Tuesday, November 20, 2007

The War on Spam

It was earlier this year that I last detailed some steps taken in an attempt to thwart the growing junk email (a.k.a. SPAM) epidemic. dspam has continued to work like a champ, with an accuracy rate currently standing at 99.13%.

However, the volume of spam continued to increase, almost as inevitable as the rising tide. I didn't let it bother me too much, as I could simply delete the messages sent to my spam folder, although I had to admit that looking through all of those messages for false positives was getting a bit tiresome.

And then it happened... The event that moved me past the tipping point, and thrust me forcefully back tot he front lines of the war on spam. The event seemed innocent enough: I went to send an email, and our smtp server (qmail) did not respond. wtf?

I shut down qmail, restarted it, and it seemed to work for a while. However, after an hour or so, the same problem arose. wtf?

Looking at the process list, I noticed that there were 40 qmail-smtpd processes running. What were they trying to send? Time to get my hands dirty and learn a bit about qmail's queue. I read a bit on the queue, and installed a tool called qmqtool. By using this new tool, I discovered that I had over 6,000 messages awaiting deliver in my mail queue!

Why so many? Because for every spammer that sends an email to a bogus address, a mail server will craft a bounce message and attempt to send it back to the (usually faked) sender. Gah!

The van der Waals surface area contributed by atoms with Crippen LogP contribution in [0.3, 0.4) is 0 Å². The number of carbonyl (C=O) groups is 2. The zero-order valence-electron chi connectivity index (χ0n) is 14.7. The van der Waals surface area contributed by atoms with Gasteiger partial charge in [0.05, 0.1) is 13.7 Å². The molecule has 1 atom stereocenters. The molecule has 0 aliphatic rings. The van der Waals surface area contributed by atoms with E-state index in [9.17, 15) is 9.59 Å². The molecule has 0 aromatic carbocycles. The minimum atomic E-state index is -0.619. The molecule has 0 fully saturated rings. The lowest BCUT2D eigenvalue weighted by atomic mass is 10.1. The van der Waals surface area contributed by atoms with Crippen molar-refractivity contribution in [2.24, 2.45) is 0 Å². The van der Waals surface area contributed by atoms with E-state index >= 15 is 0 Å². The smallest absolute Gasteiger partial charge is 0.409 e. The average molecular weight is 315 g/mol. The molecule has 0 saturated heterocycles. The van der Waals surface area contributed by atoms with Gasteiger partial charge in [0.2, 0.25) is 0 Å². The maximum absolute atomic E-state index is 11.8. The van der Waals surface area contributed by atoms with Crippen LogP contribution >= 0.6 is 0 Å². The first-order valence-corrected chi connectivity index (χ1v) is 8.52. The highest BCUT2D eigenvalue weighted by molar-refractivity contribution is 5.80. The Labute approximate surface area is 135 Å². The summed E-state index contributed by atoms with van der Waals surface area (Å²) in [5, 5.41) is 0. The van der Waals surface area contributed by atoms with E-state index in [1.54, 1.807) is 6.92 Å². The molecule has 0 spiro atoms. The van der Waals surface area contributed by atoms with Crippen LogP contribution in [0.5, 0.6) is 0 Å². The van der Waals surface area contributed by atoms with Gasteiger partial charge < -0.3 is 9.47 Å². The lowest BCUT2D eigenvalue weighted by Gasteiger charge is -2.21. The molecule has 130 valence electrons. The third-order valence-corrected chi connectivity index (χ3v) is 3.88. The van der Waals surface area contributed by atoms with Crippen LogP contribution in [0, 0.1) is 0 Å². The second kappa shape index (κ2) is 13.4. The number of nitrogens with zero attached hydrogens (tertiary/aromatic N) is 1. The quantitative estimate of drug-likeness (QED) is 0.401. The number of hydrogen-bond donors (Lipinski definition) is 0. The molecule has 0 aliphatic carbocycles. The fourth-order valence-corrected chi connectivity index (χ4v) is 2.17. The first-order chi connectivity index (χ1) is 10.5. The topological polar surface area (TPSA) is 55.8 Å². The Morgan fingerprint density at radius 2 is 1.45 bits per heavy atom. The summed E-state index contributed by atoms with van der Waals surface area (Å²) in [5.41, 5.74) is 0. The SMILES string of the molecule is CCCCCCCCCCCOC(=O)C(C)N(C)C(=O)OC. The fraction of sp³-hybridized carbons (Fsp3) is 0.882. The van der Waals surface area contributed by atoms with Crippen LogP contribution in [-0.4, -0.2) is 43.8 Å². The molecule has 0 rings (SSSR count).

As a first step, I decrease the queue lifetime to 24 hours. After 24 hours, any message still left undelivered in the queue would now be deleted. Then, I cleaned out the queue and restarted qmail. It worked!

...for a while. Ok, so let's do some more furious reading on the subject of spam prevention in the qmail environment. First of all, I needed to increase the maximum number of qmail-smtpd processes which were allowed to run simultaneously by tcpserver. By adding a "-c 400" to the tcpserver command used to execute qmail-smtpd, I increased the maximum number of simultaneous connections from 40 to 400. That ought to be a good start.

Now, how else can I decrease the volume of spam? I had heard of greylisting before, and thought that it might be a good next step. Luckily, there is a simple greylist implementation for qmail called qgreylist. It installs fairly quickly, and does a fairly good job. However, it is written in perl and with all of the spam emails flowing in, it can cause a bit of a performance hit.

So, maybe there is something another check I could do before sending the incoming email to qgreylist? How about an RBL check! When another computer attempts to deliver an email to our mail server, the RBL (Real-time Blackhole List) check sees if the sender's IP address in a list of know spam servers. If it is, then the connection is dropped and the email never even is seen by the greylist app.

With the above changes made to our mail server, I am now receiving about 10% of the spam volume that I was before the changes were made. Furthermore, our remote queue sits at a fairly steady level of 400 messages.

Only time will tell for how long this solutions will suffice! Wish me good luck and my email godspeed!


  1. RBLs are a godsend. I love the people who run respectable ones.

    Another possibility for checking before or in addition to your current anti-spam filters is setting up a lookup to a URIBL, which means checking message bodies for links to blacklisted sites such as porn sites, phishing, etc. Of course, this means a further hit to server performance, but it might end up being a net performance gain.

  2. URIBL could be done by SpamAssassin, which could replace DSpam.